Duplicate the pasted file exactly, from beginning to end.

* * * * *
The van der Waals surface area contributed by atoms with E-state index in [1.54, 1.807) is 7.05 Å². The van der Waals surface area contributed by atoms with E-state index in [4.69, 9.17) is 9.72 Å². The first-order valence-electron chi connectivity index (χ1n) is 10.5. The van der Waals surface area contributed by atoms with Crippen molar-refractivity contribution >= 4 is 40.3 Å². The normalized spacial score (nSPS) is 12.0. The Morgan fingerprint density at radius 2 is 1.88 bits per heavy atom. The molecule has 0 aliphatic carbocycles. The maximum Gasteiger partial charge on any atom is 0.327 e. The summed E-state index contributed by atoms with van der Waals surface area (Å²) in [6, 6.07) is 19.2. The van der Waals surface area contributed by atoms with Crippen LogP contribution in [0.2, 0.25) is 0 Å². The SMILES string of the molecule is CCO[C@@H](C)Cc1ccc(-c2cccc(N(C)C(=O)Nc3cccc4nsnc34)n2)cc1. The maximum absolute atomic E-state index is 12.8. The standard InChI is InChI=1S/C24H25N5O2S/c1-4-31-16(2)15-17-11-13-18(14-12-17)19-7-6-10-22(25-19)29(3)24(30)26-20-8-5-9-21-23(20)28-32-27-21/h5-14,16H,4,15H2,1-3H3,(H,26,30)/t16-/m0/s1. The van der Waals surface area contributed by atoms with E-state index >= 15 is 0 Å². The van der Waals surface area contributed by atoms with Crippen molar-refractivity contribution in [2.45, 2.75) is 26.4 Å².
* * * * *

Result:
The van der Waals surface area contributed by atoms with E-state index in [1.54, 1.807) is 7.05 Å². The van der Waals surface area contributed by atoms with E-state index in [4.69, 9.17) is 9.72 Å². The first-order valence-electron chi connectivity index (χ1n) is 10.5. The van der Waals surface area contributed by atoms with Crippen molar-refractivity contribution >= 4 is 40.3 Å². The normalized spacial score (nSPS) is 12.0. The Morgan fingerprint density at radius 2 is 1.88 bits per heavy atom. The molecule has 0 aliphatic carbocycles. The maximum Gasteiger partial charge on any atom is 0.327 e. The summed E-state index contributed by atoms with van der Waals surface area (Å²) in [6, 6.07) is 19.2. The van der Waals surface area contributed by atoms with Crippen LogP contribution in [0.2, 0.25) is 0 Å². The SMILES string of the molecule is CCO[C@@H](C)Cc1ccc(-c2cccc(N(C)C(=O)Nc3cccc4nsnc34)n2)cc1. The maximum absolute atomic E-state index is 12.8. The standard InChI is InChI=1S/C24H25N5O2S/c1-4-31-16(2)15-17-11-13-18(14-12-17)19-7-6-10-22(25-19)29(3)24(30)26-20-8-5-9-21-23(20)28-32-27-21/h5-14,16H,4,15H2,1-3H3,(H,26,30)/t16-/m0/s1. The van der Waals surface area contributed by atoms with E-state index >= 15 is 0 Å². The van der Waals surface area contributed by atoms with Crippen molar-refractivity contribution in [2.45, 2.75) is 26.4 Å².